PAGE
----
Nobody does interesting and amazing wildlife documentary work like Disney Nature and nobody is more apt to capture such guarded animals in their natural habitat like filmmaker Mark Linfield.  As the Co-Director/Producer of the new to Blu-ray doc "Chimpanzee" (available now from Walt Disney Studios), Mark also made the amazing film "Earth," as well as some various animal docs on everything from Gelada Baboons to Orangutans.  His latest Chimpanzee tells the story of Oscar, a young chimp living and growing up in the heart of the African forest.  All under the playful narration of "Toy Story’s" Tim Allen, Chimpanzee is a wondrous combo of fascinating animal behavior and beautifully lush landscapes rarely seen.  We got a chance to talk with helmer Mark Linfield one-on-one and he talked about finding young Oscar and his group, the perils of shooting in Africa and his choice of Allen as the voice behind the Chimpanzee clan.  Here’s filmmaker...




How did you come across Oscar and his group?

Mark Linfield: The Chimpanzees themselves were well known to us through a scientist who has worked out there for thirty years and because of his work the Chimpanzees are ever so relaxed around people.  Which I think is really important because if you went into a completely virgin forest and you found Chimpanzees that had never seen a person before there would be constant looking over their shoulder and actually running away - you wouldn't get any natural behavior.  It takes quite a relaxed Chimpanzee to give you natural behavior because scientists have followed them for thirty years.  As far as they're concerned the people are things that are really boring and that means they can get on with their business, which is fantastic.

How were you able to get so close to the group yet not interfere with their everyday lives?

ML: People are just not very interesting to them, but we had to be quite careful with how close we got.  So it looks like we were incredibly close, but actually we had very good telephoto lenses, so generally speaking we're not as close as we look.


Was there ever a point during shooting after Oscar’s mom had been killed and prior to being accepted by the leader of the group that you considered taking the shunned Oscar out of the wild?

ML: (Laughs) That's a very good question and you're not the first person to ask that.  We always have a golden rule that we don't interfere and while that may sound very heartless I think this is a really good example of why we don't interfere.  Because if you think about it if I had gone and picked up Oscar and taken him back to camp and fed him milk and tried to raise him, he would have lost out on the opportunity to be raise by Freddy.  And frankly Freddy's going to make a much better Chimp parent to Oscar then I would! (Laughs) You can never predict what's going to happen.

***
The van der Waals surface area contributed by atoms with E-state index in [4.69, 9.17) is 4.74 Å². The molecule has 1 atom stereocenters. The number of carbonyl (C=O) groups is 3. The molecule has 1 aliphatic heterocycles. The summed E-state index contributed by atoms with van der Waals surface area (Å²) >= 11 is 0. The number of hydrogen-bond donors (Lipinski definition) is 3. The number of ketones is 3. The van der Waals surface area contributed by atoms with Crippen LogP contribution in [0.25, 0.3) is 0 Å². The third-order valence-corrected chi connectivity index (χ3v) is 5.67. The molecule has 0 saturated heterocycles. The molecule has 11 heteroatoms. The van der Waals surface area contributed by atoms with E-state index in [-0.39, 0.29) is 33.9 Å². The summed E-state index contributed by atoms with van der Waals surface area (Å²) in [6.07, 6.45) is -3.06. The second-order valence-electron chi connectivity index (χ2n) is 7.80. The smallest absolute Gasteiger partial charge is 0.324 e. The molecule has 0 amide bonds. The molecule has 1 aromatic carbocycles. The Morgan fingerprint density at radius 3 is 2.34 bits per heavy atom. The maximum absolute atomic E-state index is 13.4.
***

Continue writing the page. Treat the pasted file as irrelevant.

It was an interesting choice to use a playful narration by Tim Allen – what made you choose him as your storyteller?

ML: Interestingly we were really keen on having a narration that captured, and this might sound strange, a modern contemporary view of Chimpanzees and Chimpanzee science. Let me explain what I mean by that.  We wanted something that felt deliberately fun and made the Chimpanzees feel like they were kind of like us.  They had personalities, sentiments and they had a sense of humor and thought things because actually that is the modern contemporary view of Chimpanzee science.  The narration is light and friendly, but we wanted something that was actually quite true to Chimpanzee character.


How harrowing was it to shoot in Africa and what was the biggest challenge?

ML: There were some technical challenges like we were working in the middle of the forest a long way from what you might call civilization and we had to build a camp.  The logistics behind it were enormous - walking miles through the forest carrying lots of screws and building, which was an extraordinary undertaking.  The other thing was Africa is a politically dicey place.  More then once we had to suspend filming because of civil unrests and uprisings.  We had people come into the forest with guns, rebels with guns and we had UN Peacekeeping forces in there by the end - it was a very difficult place to work.  People say aren't the animals in the forest dangerous, but snakes, scorpions, that sort of stuff, even angry Chimpanzees you don't have to worry about them.  It's people that you have to worry about.  Teenagers with AK-47's you have to worry about - not Chimpanzees.

I adore that a portion of the first week of sales goes to the incredible Jane Goodall Institute – can you describe for the uninitiated what they do to help Chimpanzees?

ML: Jane Goodall has done enormous amounts to bring Chimpanzees and their plight to everyone's attention.  If you go to her website you'll see that money from that initial box office push went to a number of initiatives that Jane has going in Africa.  One is to extend the size of a Chimpanzee reserve enormously - natural forest for wild Chimpanzees so they are more protected.  Also money is going into educating local children in Africa and also taking care of orphaned Chimpanzees.

What’s next for you?

ML: I'm not allowed to say actually! (Laughs) I think what I am probably allowed to say is that we are making something new for Disney Nature - I think I'm allowed to say that! And obviously it's a wildlife subject and I think it's going to be fantastic or I wouldn't be doing it.